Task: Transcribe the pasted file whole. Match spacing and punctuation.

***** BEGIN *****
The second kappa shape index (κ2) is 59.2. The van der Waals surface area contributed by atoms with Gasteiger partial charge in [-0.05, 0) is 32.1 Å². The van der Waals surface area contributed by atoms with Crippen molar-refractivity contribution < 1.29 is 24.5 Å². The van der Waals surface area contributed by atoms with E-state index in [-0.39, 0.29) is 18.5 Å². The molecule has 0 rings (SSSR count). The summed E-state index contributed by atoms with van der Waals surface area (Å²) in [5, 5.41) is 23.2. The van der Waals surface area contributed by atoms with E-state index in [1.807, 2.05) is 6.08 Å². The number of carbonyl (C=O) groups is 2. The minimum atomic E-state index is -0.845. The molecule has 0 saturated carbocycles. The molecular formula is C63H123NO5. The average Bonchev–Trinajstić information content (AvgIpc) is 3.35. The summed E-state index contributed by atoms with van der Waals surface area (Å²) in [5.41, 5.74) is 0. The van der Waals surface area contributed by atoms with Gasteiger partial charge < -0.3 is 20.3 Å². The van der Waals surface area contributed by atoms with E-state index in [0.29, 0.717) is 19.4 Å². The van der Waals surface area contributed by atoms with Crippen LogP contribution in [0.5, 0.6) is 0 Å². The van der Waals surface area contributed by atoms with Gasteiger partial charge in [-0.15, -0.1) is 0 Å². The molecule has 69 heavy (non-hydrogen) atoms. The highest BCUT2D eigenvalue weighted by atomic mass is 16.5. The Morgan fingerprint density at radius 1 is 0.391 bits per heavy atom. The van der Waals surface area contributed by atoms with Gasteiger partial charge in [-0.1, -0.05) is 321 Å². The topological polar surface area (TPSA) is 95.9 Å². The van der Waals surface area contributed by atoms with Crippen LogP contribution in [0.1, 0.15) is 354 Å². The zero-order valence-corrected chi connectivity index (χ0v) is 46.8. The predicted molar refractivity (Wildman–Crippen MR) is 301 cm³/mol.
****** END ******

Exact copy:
The second kappa shape index (κ2) is 59.2. The van der Waals surface area contributed by atoms with Gasteiger partial charge in [-0.05, 0) is 32.1 Å². The van der Waals surface area contributed by atoms with Crippen molar-refractivity contribution < 1.29 is 24.5 Å². The van der Waals surface area contributed by atoms with E-state index in [-0.39, 0.29) is 18.5 Å². The molecule has 0 rings (SSSR count). The summed E-state index contributed by atoms with van der Waals surface area (Å²) in [5, 5.41) is 23.2. The van der Waals surface area contributed by atoms with E-state index in [1.807, 2.05) is 6.08 Å². The number of carbonyl (C=O) groups is 2. The minimum atomic E-state index is -0.845. The molecule has 0 saturated carbocycles. The molecular formula is C63H123NO5. The average Bonchev–Trinajstić information content (AvgIpc) is 3.35. The summed E-state index contributed by atoms with van der Waals surface area (Å²) in [5.41, 5.74) is 0. The van der Waals surface area contributed by atoms with Gasteiger partial charge < -0.3 is 20.3 Å². The van der Waals surface area contributed by atoms with E-state index in [0.29, 0.717) is 19.4 Å². The van der Waals surface area contributed by atoms with Crippen LogP contribution in [0.5, 0.6) is 0 Å². The van der Waals surface area contributed by atoms with Gasteiger partial charge in [-0.15, -0.1) is 0 Å². The molecule has 69 heavy (non-hydrogen) atoms. The highest BCUT2D eigenvalue weighted by atomic mass is 16.5. The Morgan fingerprint density at radius 1 is 0.391 bits per heavy atom. The van der Waals surface area contributed by atoms with Gasteiger partial charge in [-0.1, -0.05) is 321 Å². The topological polar surface area (TPSA) is 95.9 Å². The van der Waals surface area contributed by atoms with Crippen LogP contribution in [0.1, 0.15) is 354 Å². The zero-order valence-corrected chi connectivity index (χ0v) is 46.8. The predicted molar refractivity (Wildman–Crippen MR) is 301 cm³/mol.